Marine Corps forces in Japan resumed MV-22 Osprey flight operations today following a crash in shallow waters off the coast of Okinawa last week.
Ospreys from the 1st Marine Aircraft Wing, III Marine Expeditionary Force, began flying again on Dec. 19, III MEF announced in a statement. The Marines temporarily paused MV-22 operations after an Osprey crashed in shallow waters off the Okinawa coastline on Dec. 13 at approximately 10 p.m. local time. Prior to the crash, the Osprey's rotor blades were damaged when they collided with refueling lines as the aircraft attempted aerial refueling operations.
"We have conducted a thorough, careful and exhaustive review of MV-22 aviation safety procedures and briefed [Japanese] Ministry of Defense and Ministry of Foreign Affairs officials," U.S. Forces, Japan Commander Lt. Gen Jerry P. Martinez said in the statement. "While the investigation is ongoing, we are highly confident in our assessment that the cause of the mishap was due solely to the aircraft's rotor blades coming into contact with the refueling line. We greatly appreciate the strong support from our Alliance partner in the aftermath of this incident."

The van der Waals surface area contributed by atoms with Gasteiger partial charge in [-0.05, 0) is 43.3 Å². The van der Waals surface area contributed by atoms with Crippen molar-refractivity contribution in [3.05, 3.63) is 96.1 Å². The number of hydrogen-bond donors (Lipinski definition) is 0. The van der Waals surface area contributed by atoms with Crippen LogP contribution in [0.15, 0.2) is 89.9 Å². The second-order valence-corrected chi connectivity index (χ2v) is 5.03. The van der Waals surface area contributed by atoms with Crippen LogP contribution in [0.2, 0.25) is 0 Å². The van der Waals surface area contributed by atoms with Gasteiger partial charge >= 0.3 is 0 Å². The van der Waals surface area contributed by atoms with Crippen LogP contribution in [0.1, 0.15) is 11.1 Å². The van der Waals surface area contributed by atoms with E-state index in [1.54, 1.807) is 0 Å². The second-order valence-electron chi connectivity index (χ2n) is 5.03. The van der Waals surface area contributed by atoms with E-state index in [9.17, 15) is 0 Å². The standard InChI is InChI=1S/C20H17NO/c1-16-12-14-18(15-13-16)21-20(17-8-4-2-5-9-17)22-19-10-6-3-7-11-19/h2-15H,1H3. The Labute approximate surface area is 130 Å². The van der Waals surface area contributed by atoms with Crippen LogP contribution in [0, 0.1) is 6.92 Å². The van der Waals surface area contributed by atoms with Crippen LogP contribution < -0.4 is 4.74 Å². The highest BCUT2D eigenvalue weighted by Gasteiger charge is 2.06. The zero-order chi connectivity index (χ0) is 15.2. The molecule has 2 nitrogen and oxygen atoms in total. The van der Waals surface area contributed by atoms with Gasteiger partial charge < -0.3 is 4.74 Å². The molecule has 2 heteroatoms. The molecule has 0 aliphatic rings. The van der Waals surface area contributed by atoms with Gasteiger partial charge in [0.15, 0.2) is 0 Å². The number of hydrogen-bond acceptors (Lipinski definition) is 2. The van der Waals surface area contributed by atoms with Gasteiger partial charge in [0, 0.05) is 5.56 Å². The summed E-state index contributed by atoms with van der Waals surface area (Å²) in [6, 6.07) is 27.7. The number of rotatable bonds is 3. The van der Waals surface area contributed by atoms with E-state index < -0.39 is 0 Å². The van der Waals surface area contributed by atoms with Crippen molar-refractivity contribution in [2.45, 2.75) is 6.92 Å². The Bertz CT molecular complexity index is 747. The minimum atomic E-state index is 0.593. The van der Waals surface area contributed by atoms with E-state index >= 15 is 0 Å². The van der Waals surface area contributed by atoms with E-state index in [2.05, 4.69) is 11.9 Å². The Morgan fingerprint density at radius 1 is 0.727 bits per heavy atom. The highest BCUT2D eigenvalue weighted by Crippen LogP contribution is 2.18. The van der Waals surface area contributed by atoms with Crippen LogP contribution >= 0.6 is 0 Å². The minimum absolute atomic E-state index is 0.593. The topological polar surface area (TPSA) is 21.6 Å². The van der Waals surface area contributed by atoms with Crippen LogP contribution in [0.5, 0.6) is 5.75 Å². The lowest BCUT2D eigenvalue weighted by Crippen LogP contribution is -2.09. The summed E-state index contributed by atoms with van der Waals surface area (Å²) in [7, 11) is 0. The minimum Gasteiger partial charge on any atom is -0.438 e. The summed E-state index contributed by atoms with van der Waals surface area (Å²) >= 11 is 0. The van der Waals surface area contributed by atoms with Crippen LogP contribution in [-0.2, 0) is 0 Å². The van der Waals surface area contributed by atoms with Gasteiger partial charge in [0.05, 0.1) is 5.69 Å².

All five members of the aircrew involved in the crash were recovered and airlifted to the U.S. Naval Hospital at Camp Foster in Okinawa. In a Dec. 18 email, 1st Lt. Joseph Butterfield said four of the Marines have since been released from the hospital, while one remains there under observation.
The downed Osprey, meanwhile, remains in the waters off the Okinawa coastline, according to Butterfield. He said a U.S. salvage ship, the Salvor (T-ARS-52), is at the crash site with a team of divers from Mobile Diving and Salvage Unit 1.
"At this time the dive survey team has assessed salvage operations to be complete in 4-5 days with current resources and conditions and based on past experience," Butterfield wrote. "However, they are still assessing the current situation and determining the best course of action."